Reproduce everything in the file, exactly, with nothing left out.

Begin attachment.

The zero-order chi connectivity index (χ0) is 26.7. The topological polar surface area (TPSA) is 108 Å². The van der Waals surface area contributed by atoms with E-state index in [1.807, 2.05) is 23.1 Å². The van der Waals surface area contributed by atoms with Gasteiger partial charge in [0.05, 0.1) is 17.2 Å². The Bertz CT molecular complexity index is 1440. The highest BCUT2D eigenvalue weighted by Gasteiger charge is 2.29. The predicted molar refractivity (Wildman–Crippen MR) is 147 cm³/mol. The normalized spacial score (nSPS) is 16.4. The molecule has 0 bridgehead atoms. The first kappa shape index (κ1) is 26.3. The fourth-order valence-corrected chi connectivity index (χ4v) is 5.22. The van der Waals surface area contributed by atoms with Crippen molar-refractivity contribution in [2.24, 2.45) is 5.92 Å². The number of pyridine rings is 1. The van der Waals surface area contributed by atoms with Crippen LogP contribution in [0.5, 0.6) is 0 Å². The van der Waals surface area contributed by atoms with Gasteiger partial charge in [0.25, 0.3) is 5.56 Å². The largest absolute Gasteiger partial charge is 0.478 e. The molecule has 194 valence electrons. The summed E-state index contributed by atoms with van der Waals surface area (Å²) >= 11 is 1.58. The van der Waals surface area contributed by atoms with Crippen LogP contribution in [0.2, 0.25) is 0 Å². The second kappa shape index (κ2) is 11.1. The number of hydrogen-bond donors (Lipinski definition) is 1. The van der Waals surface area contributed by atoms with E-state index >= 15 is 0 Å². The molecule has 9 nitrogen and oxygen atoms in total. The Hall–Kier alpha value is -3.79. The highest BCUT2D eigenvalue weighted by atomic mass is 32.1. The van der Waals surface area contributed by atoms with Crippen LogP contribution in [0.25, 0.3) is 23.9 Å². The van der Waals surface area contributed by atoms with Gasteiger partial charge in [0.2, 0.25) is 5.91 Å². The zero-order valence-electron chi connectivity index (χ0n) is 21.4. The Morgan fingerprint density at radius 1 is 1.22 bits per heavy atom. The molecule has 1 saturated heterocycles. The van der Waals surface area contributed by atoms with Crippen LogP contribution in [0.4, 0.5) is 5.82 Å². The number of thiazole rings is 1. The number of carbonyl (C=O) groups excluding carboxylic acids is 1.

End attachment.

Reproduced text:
The zero-order chi connectivity index (χ0) is 26.7. The topological polar surface area (TPSA) is 108 Å². The van der Waals surface area contributed by atoms with E-state index in [1.807, 2.05) is 23.1 Å². The van der Waals surface area contributed by atoms with Gasteiger partial charge in [0.05, 0.1) is 17.2 Å². The Bertz CT molecular complexity index is 1440. The highest BCUT2D eigenvalue weighted by Gasteiger charge is 2.29. The predicted molar refractivity (Wildman–Crippen MR) is 147 cm³/mol. The normalized spacial score (nSPS) is 16.4. The molecule has 0 bridgehead atoms. The first kappa shape index (κ1) is 26.3. The fourth-order valence-corrected chi connectivity index (χ4v) is 5.22. The van der Waals surface area contributed by atoms with Crippen molar-refractivity contribution in [2.24, 2.45) is 5.92 Å². The number of pyridine rings is 1. The van der Waals surface area contributed by atoms with Crippen LogP contribution in [0.5, 0.6) is 0 Å². The van der Waals surface area contributed by atoms with Gasteiger partial charge in [0.25, 0.3) is 5.56 Å². The largest absolute Gasteiger partial charge is 0.478 e. The molecule has 194 valence electrons. The summed E-state index contributed by atoms with van der Waals surface area (Å²) >= 11 is 1.58. The van der Waals surface area contributed by atoms with Crippen LogP contribution in [0.2, 0.25) is 0 Å². The second kappa shape index (κ2) is 11.1. The number of hydrogen-bond donors (Lipinski definition) is 1. The van der Waals surface area contributed by atoms with E-state index >= 15 is 0 Å². The molecule has 9 nitrogen and oxygen atoms in total. The Hall–Kier alpha value is -3.79. The highest BCUT2D eigenvalue weighted by atomic mass is 32.1. The van der Waals surface area contributed by atoms with Crippen LogP contribution in [0.25, 0.3) is 23.9 Å². The van der Waals surface area contributed by atoms with Gasteiger partial charge in [0.2, 0.25) is 5.91 Å². The zero-order valence-electron chi connectivity index (χ0n) is 21.4. The Morgan fingerprint density at radius 1 is 1.22 bits per heavy atom. The molecule has 1 saturated heterocycles. The van der Waals surface area contributed by atoms with Crippen LogP contribution in [0.4, 0.5) is 5.82 Å². The number of thiazole rings is 1. The number of carbonyl (C=O) groups excluding carboxylic acids is 1.